Knitted furniture debut at Tent London

Why LDF first-timer Melanie Porter is spinning a yarn, says Annie Deakin
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‘Tent London is a scary thought,’ admits knitted furniture designer Melanie Porter who has never before exhibited at a show. ‘It’s the first time I will stand in front of people to show off my product and see their faces.’ Opening today at the Old Truman Brewery in London’s East End, Tent London is one of the largest design trade shows taking place during this month’s London Design Festival.

Porter’s nerves are understandable; over 19,000 international trade buyers, design savvy media and consumers will scour the 200 exhibitors at the four-day event that closes this Sunday. There will be concrete benches from Budapest, rugs from Australia, flat-pack seating from Japan - and knit-covered chairs by Porter. ‘I’m nervous because people either love or hate my designs. I get very strong reactions,’ Porter says of her hand-knitted covered furniture, lamps, clocks, cushions tables and chairs which sell through the design boutique of 'I’ve had to knit like mad to create things representational of my work like a knitted laptop cover. If people say, ‘I hate that’, I will try and laugh. I know it’s a reaction to the knitting of their childhood and to the bad jumpers their mothers forced them to wear. I take it as a reaction to knitting, rather than personal criticism.’

Knitting has always been Porter’s thing – her grandmother taught her as a child and she spent ten years knitting for major fashion houses Burberry and N.Peal. ‘I can’t remember not knowing how to knit,’ she remarks. In 2008, after failing to find a fabric to re-cover a chair, she knitted it a cover. Unwittingly, it was the start of a new career. ‘People kept phoning to ask for other versions of my knitted chair. It quickly became a business,’ says the Central St.Martin’s graduate. ‘I got more excited by the furniture and less so about the fashion. It was a big jump to step away from a full time career and salary at the end of month but it was exciting to be back at the core of the design.’ Today, Porter sources and restores vintage pieces mostly from Sunbury antique fair at Kempton Park racecourse.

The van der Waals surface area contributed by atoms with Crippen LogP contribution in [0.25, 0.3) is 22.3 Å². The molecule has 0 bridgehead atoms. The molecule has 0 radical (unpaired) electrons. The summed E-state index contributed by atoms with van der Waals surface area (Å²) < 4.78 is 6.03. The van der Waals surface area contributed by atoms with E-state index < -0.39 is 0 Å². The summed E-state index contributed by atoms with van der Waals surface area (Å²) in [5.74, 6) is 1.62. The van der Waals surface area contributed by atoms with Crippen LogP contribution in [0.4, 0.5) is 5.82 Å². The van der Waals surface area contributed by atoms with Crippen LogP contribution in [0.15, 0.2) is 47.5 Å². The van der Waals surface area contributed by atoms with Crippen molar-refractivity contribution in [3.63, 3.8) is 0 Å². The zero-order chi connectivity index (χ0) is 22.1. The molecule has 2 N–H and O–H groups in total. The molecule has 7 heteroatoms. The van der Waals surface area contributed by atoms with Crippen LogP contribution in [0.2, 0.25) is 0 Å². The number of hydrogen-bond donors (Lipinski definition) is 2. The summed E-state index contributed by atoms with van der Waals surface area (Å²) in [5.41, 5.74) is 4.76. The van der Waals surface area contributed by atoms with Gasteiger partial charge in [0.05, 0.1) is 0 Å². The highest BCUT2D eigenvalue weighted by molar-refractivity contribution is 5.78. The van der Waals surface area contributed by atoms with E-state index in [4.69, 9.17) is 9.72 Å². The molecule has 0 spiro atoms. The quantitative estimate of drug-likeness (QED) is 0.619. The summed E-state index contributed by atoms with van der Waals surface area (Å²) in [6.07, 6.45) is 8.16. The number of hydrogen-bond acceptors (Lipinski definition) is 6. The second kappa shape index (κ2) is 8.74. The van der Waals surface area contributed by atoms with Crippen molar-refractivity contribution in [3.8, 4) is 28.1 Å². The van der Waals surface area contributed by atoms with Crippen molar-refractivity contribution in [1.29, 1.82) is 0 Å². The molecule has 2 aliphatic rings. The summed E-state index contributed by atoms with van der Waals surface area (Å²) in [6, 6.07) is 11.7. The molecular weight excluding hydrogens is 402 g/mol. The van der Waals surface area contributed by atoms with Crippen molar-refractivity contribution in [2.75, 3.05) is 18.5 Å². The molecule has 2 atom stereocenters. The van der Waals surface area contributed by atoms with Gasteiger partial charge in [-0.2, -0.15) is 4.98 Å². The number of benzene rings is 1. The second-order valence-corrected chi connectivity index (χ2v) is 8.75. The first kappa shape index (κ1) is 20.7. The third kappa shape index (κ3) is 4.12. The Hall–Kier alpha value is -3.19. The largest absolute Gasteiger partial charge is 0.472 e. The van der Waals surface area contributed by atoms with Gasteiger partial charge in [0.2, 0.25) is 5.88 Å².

In addition to showing at Tent London, Porter’s work is dotted around the capital during London Design Festival. She has re-designed the iconic Sound Chair for Natuzzi’s Chair Affair exhibition in their Tottenham Court Road shop. Over in Notting Hill, Porter’s knitting creativity has gone extreme; ‘I’ve created two knit-covered freaky mannequins, a man and a woman, at the lifestyle boutique Wolf and Badger. Their fingers stretch down to the floor and they have long-cabled necks. It was a completely creative challenge and a nice escape from having to be commercially viable.’

Once she gets over her nerves, who is Porter looking forward to seeing at Tent London? 'I’ve admired and got into conversations on Twitter with Abigail Borg who I’m looking forward to meeting. She makes beautiful hand-painted floral wallpaper with natural and bold prints in a vintage style. I’m also looking forward to seeing Zoe Murphy's fabric-covered furniture and the unusual coloured glassware by Curiouser and Curiouser.

Tent London - a scary thought? Porter should have more confidence in her work. Amongst the interior great and good, her knit-covered chairs and clocks hold their own. 'I think people like my stuff because I can tell them about each little stitch. Clients keep asking me about the provenance; where I find the yarn, who does the knitting etc. Social responsibility might not be the right term, but it’s the origin of where things come from. It's the hands-on approach.'

Annie Deakin is interiors writer for sofa and interior design website